Sessions focus on teaching AVID students

Maya Lowe, left, a sophomore at Kubasaki High School reads during her AVID class Thursday, while Briana Adam, also a sophomore, reviews her notes. Maya, who has been in AVID since 8th grade, said the class has helped hone her time management skills. “I feel like my priorities are set straight,” she said.


Instructors work to develop demanding classes that boost kids’ self-motivation

By NATASHA LEE | STARS AND STRIPES Published: September 30, 2008

TORII STATION, Okinawa — AVID teachers from around the Pacific met last week to swap strategies and learn new methods for grooming their students for success.

The Advancement Via Individual Determination program is an elective, college-preparatory class that helps middle and high school students sharpen study habits and boost academic achievement.

Keeping students motivated is often a hurdle for teachers, said Shirley Cottle, who teaches AVID at Matthew C. Perry High School in Iwakuni, Japan.

AVID targets underachieving students who have the potential to score higher academically.

AVID class work focuses on organization, time management, analytical and critical thinking, and a note-taking system that helps students memorize and analyze their work.

"They can be overwhelmed at first, because they’ve never been put on the spot to produce as far as organization, how they take notes and how that transfers over to real work," Cottle said.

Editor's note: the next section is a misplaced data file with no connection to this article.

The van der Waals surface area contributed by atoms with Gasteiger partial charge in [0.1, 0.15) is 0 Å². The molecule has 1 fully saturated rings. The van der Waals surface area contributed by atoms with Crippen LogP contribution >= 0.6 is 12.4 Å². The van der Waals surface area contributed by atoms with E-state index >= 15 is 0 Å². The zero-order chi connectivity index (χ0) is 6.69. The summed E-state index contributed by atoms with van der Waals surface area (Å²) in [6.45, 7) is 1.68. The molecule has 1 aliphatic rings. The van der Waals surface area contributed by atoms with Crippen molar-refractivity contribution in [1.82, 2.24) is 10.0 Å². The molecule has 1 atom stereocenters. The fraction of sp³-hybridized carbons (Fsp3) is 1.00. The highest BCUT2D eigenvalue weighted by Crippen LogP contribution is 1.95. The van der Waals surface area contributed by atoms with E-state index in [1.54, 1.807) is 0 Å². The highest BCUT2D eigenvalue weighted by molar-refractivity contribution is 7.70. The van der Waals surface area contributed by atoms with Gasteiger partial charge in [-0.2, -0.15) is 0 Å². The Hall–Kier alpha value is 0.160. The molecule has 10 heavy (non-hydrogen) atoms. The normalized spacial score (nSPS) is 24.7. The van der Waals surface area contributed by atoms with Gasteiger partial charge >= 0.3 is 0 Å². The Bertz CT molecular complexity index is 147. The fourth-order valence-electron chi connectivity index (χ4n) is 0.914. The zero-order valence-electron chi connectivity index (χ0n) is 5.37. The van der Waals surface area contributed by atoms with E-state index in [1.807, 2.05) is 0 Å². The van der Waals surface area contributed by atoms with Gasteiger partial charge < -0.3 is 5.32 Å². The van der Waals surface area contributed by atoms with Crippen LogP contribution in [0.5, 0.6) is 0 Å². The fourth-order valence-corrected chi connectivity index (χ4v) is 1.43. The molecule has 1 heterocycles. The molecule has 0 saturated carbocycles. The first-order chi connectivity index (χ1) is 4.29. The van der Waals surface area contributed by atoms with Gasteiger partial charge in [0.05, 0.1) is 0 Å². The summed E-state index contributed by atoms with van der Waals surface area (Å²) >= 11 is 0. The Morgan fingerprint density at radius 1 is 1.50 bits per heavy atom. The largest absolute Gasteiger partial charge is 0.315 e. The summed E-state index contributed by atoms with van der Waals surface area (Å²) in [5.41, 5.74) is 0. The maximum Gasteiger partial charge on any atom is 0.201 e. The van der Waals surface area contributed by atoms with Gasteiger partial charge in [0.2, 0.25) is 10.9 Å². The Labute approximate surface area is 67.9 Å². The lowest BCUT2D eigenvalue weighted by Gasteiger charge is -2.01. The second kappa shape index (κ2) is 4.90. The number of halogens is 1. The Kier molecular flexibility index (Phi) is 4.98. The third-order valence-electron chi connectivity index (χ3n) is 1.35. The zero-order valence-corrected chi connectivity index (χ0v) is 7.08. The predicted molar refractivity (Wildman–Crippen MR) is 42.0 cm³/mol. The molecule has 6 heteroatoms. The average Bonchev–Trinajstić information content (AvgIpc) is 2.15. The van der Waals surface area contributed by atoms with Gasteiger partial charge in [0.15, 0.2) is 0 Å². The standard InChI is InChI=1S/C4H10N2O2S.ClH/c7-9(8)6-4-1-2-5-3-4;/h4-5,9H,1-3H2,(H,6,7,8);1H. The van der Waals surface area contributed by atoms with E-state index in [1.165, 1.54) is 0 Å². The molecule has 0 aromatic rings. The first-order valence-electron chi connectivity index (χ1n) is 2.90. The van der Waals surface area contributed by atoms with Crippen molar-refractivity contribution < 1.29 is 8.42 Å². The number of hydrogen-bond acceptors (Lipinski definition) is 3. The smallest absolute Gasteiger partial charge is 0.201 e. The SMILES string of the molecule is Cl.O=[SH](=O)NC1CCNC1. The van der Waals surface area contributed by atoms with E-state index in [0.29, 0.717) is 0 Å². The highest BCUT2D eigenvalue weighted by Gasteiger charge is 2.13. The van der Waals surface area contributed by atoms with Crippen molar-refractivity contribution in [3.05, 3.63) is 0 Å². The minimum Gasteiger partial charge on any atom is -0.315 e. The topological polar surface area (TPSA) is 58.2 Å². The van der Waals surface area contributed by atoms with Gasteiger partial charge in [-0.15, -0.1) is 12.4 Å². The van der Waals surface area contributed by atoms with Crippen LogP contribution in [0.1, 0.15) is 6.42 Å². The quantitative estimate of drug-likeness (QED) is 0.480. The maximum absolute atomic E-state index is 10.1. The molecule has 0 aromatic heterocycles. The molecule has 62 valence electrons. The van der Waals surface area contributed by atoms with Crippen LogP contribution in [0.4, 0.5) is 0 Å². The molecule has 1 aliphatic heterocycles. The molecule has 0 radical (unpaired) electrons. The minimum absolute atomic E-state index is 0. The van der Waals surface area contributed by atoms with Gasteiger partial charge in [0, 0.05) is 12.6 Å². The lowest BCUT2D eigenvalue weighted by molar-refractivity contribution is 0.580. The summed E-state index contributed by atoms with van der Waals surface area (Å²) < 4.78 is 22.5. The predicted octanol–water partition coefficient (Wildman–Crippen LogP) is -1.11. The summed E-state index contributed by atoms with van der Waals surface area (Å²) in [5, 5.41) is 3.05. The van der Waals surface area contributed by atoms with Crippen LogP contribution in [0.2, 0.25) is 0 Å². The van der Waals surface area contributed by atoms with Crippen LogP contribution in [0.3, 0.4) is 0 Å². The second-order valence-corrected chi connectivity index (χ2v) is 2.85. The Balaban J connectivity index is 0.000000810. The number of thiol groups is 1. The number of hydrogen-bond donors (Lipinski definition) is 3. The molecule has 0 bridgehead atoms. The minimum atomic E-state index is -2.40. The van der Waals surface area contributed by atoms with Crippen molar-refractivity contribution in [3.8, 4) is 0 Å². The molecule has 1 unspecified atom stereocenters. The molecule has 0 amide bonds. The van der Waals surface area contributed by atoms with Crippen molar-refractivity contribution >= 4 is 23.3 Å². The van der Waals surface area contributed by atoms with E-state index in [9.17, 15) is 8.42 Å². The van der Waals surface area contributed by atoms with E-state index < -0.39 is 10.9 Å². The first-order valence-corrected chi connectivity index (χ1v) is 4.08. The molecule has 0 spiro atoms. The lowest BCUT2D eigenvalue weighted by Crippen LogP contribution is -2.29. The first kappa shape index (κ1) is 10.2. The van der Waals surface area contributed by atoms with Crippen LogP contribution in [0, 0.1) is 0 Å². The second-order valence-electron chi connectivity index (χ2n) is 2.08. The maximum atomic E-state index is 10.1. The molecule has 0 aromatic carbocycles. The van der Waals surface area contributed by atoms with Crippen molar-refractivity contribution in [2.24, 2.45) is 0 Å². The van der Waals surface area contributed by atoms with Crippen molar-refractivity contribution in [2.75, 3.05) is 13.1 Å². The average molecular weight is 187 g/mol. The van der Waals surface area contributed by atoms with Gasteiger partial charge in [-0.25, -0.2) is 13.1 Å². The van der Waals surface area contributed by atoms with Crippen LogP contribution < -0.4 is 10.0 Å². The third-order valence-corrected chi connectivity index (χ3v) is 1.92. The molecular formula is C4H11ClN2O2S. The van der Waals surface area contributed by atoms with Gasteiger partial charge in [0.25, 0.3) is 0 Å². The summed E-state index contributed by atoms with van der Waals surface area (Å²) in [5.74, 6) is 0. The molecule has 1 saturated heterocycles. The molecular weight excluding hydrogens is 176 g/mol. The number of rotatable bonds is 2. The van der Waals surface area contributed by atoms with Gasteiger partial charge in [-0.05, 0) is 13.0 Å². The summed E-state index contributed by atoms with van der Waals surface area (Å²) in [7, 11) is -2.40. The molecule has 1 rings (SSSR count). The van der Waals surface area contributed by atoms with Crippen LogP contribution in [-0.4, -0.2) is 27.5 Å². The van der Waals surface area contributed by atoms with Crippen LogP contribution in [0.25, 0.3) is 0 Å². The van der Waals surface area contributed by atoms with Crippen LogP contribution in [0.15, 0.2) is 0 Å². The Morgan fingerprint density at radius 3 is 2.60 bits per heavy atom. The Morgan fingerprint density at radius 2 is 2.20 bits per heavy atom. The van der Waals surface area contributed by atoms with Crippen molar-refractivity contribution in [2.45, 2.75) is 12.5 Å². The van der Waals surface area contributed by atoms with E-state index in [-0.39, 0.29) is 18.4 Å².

About 45 teachers from schools in Guam and the Pacific attended the annual conference at the headquarters of the Department of Defense Dependents Schools-Pacific on Okinawa.

Teachers focused on ways to improve AVID students’ ability to formulate and ask questions regarding class- and homework and problem-solving collaboration amongst their peers, said Brandi Johansen, Instructional Systems Specialist for AVID in the Pacific.

The methods tie into AVID’s emphasis on writing, inquiry, collaboration and reading, or WICR, Johansen said.

"We train students to ask higher-level questions to find meaning. It’s really to zero in on the why, to get students to think beyond just the facts," Johansen said.

There are 760 students enrolled in AVID across the Pacific, with nearly one-third of those students in Okinawa, Johansen said.

Students are recruited or recommended for AVID and admitted after an interview process, he added.

Students also have to be enrolled in an honors level or advanced placement class. They participate in field trips, college tours and fairs, and have guest speakers.

Johansen said AVID gives students an edge over their peers, because they’re exposed early on to the expectations of college studies.

"The advantage is they have an understanding of learning: they’re in demanding classes … and they must be self-motivated," she said.

For Kubasaki High School sophomore Jimmy Towney, adjusting to the demands of his AVID class initially were difficult.

The special note-taking requirements were a drag, and the weekly binder inspections by his teacher were stressful, he recounted.

By Jimmy’s third-year in AVID, however, things started to click.

"I used to think that you just make it into college just on scholarships. But AVID showed me that if you do your work, you can set yourself up for success," said Jimmy, who wants to attend film school at the University of Southern California.

The affects of the class have even spilled into his personal life.

Said Jimmy: "I’m really a messy person; my binder used to look like crap. Now, I’ve noticed my room is really clean. It becomes a habit."

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